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An Overview of ROCKPILE




Michael Rothenberg



I thought that ROCKPILE was quite an amazing project, program, vision, and rare in the field, and therefore expected it to be more celebrated. Celebrated because it spoke more of opportunity, expansion and cultural and arts exchange than mostly everything going around for a long time. And while it was a successful program I do feel it was under appreciated. More people get hot thinking about the next AWP.


How often do two poets like Meltzer, Terri Carrion and me get a 40,000.00 dollar grant to tour the US to perform with groups like The Dirty Dozen Brass Band or musicians like Burnett Thompson, Johnny Lee Schell or Marty Ehrlich?  And what about all those seminars we set up with a wide cast of characters to talk about Art and Activism? I must be crazy but it sounds to me that the whole ROCKPILE thing was ground breaking as an overall program. And maybe people know that but are challenged by it. Or maybe they just don't give a shit. Maybe it was too rock and roll. Too ecstatic? Too sixties? Too eclectic? Too jazzy? I don't know. I know one thing and that is that the only academic institutions that backed it were RIT, CUNY, University of Missouri, and Columbia College. I contacted many others and put out the word but seemed like the Universities didn’t get it or didn’t want to get into it.


St. Louis had the strongest turn out. Of course, Michael Castro had the magic in getting the community out. And St. Louis was the most diverse culturally and integrated artistically. And the least academic. There are some great minds there in St. Louis. We had a really large audience there for two nights in a row. And they want us to come back and we want to go back.


My overall assessment of ROCKPILE is that it was a success because everyone who came to the show dug it entirely. And we loved, loved, loved, doing it. I mean the audience raved. You could see it in their eyes, they were blown away. I don't mean to hype and inflate ROCKPILE but it was obvious how turned on the audience was. We heard comments in DC like, "You make us feel like we are a part of something bigger." In New Orleans people got up from their seats and danced while we were reading because the whole vibe was ecstatic and moving. Can you imagine, dancing at a poetry reading? Many people said they felt we had found a new way of performing poetry and music that was fresh and innovative. I don’t know if that was true but we heard it an awful lot. 


We worked with a brass band in New Orleans, a free jazz player in New York, an alternative rock band in SF, so ROCKPILE was cross-genre. Maybe that was new? Or was it how we collaborated? That musicians and poets listened to each other!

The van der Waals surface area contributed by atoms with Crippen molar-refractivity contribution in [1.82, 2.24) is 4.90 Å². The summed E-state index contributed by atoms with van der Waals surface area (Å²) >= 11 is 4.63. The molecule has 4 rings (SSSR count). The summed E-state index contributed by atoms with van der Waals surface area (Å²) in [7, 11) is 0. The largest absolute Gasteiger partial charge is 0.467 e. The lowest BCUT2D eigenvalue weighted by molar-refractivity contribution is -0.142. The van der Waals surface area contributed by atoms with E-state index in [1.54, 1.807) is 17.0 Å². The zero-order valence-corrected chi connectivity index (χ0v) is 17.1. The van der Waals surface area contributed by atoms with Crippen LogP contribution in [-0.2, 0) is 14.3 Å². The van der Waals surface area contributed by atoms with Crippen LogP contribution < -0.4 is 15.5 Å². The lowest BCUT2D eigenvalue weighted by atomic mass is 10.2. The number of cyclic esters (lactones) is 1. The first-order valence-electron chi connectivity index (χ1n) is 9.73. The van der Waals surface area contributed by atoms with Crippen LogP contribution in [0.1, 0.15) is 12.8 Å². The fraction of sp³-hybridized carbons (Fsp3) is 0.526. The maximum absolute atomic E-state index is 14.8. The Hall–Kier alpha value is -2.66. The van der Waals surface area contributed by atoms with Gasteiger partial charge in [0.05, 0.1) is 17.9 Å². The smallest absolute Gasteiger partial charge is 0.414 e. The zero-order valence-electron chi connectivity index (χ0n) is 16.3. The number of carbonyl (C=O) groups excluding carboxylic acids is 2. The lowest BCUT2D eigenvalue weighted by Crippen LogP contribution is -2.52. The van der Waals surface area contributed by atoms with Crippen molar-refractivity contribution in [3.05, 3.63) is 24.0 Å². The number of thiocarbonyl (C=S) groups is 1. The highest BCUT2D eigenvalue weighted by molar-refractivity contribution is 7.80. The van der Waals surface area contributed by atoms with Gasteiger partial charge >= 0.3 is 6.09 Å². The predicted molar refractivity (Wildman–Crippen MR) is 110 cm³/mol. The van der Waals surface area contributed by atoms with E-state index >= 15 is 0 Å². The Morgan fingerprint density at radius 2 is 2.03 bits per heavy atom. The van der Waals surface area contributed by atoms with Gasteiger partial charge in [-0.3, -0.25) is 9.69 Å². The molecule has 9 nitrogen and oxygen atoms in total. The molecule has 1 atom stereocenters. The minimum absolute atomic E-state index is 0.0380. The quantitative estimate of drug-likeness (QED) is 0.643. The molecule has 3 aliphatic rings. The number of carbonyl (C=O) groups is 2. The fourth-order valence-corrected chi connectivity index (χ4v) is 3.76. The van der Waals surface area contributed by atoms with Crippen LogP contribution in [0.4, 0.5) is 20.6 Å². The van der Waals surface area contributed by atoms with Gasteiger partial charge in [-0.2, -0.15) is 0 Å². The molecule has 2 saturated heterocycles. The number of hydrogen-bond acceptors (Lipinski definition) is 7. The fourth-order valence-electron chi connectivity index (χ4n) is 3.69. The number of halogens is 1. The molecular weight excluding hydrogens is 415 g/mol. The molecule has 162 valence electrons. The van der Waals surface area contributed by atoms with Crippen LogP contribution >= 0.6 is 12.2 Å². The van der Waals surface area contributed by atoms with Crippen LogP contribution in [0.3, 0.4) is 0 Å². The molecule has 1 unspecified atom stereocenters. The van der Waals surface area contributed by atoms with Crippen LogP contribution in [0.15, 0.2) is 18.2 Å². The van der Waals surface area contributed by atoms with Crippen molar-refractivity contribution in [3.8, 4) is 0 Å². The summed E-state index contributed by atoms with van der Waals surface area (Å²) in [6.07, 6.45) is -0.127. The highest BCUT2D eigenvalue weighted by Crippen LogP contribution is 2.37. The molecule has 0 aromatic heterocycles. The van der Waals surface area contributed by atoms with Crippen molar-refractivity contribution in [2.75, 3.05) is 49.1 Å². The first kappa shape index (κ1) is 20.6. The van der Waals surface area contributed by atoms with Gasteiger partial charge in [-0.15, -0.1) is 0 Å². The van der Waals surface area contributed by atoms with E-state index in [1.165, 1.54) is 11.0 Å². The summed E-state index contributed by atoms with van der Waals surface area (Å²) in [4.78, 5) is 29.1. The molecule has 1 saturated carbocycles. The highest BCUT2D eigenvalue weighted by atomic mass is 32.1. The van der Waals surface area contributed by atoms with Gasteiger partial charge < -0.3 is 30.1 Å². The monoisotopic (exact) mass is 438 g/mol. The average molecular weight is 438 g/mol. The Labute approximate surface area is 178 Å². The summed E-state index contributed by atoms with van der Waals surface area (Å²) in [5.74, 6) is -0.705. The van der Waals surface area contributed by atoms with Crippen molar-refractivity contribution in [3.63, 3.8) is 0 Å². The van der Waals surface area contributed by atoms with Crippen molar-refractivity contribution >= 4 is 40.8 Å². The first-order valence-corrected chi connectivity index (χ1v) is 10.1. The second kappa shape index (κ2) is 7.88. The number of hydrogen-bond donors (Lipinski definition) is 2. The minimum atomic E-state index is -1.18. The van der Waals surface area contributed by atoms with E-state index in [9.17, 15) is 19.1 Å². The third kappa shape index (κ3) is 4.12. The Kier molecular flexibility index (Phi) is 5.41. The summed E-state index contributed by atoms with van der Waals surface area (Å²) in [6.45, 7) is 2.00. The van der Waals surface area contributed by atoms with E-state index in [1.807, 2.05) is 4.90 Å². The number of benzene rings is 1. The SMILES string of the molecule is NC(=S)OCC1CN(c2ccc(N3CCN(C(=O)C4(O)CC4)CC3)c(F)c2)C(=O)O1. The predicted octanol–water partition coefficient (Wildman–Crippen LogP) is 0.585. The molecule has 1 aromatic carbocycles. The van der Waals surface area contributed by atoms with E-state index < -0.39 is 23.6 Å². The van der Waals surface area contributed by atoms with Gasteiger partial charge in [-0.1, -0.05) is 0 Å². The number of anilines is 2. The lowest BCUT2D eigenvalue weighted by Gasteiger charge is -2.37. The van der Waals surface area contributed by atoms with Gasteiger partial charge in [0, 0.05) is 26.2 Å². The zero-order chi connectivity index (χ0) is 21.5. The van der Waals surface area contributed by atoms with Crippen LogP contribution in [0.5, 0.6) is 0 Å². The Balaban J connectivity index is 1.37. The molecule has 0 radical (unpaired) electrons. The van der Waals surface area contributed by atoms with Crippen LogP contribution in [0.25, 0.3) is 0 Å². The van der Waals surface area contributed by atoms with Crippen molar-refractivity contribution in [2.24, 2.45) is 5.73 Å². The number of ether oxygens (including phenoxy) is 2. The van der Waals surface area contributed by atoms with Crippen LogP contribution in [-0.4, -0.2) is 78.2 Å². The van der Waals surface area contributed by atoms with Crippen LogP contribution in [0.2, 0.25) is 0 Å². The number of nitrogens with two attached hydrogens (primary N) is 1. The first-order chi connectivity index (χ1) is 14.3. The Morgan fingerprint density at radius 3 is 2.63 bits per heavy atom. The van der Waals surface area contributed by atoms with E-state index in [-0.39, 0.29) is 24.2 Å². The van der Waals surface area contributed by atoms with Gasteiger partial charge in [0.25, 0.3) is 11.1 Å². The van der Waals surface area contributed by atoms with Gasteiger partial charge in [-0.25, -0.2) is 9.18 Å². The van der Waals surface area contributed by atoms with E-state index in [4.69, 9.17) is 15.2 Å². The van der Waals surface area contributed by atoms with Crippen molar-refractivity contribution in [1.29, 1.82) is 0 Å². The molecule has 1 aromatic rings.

We don't come off to people as some "poetry & jazz" caricature of beatniks in a coffee shop. That's not our approach. (I am more rock, for sure). It may have something to do with our general approach to collaboration, that the poet is an instrument, part of the music, and music is not a backtrack or landscape for the poem/poet. It involves a lot of listening to the musicians, and the musicians listening to the poets, so that we are actually interacting with each other. Collaborating. The performance is in the moment. It involves singing the poem when it gets to that, if it gets to that. Literally singing the lines when the music goes there, to that place, when the feeling is right. When you hear the music inside of you, and the line can only go that way, you sing!


But it is hard to characterize our work as to why it is different because we are too busy doing it.


We had about 150 people two nights in a row in St. Louis, about 100 in New York, 85 in Albuquerque, and 100 in LA. These cities were pretty good turn out. New Orleans was light, about 30 people. Some say it was the location and day of the week. DC was very light too, at about 40 people, and that was a mind bendingly sublime show with Burnett Thompson and Joseph Cunliffe and The New Columbia Band at the Busboys and Poets which is a great space. We had this great Portuguese vocalist and Burnett Thompson's band was impeccable and spirited. People wouldn't leave the room after the show. You know you can tell a lot about how a show went by the amount of talking that goes on after an event, people were buzzing electric! They didn’t want to leave the performance space. I can't explain the low turn out in DC. Believe me we did a lot of outreach.


Usually, we would do a seminar, a social gathering and a performance in each town we went to try to meet people and make ROCKPILE a community event. This was only partially successful, in my mind. We did a seminar at Columbia College a couple days before the show. Ultimately, the Chicago event had about 50 people which was a bit disappointing. And there seemed to be like 50 guest readers (just kidding) in Chicago and we had some pretty well known local guest performers so I was surprised by the turnout. But I hear the Chicago crowd is fragmented community-wise, and therefore hard to reach. Larry Sawyer did a wonderful job, though, getting things together at the Hideout and so the people that did show up all had a blast.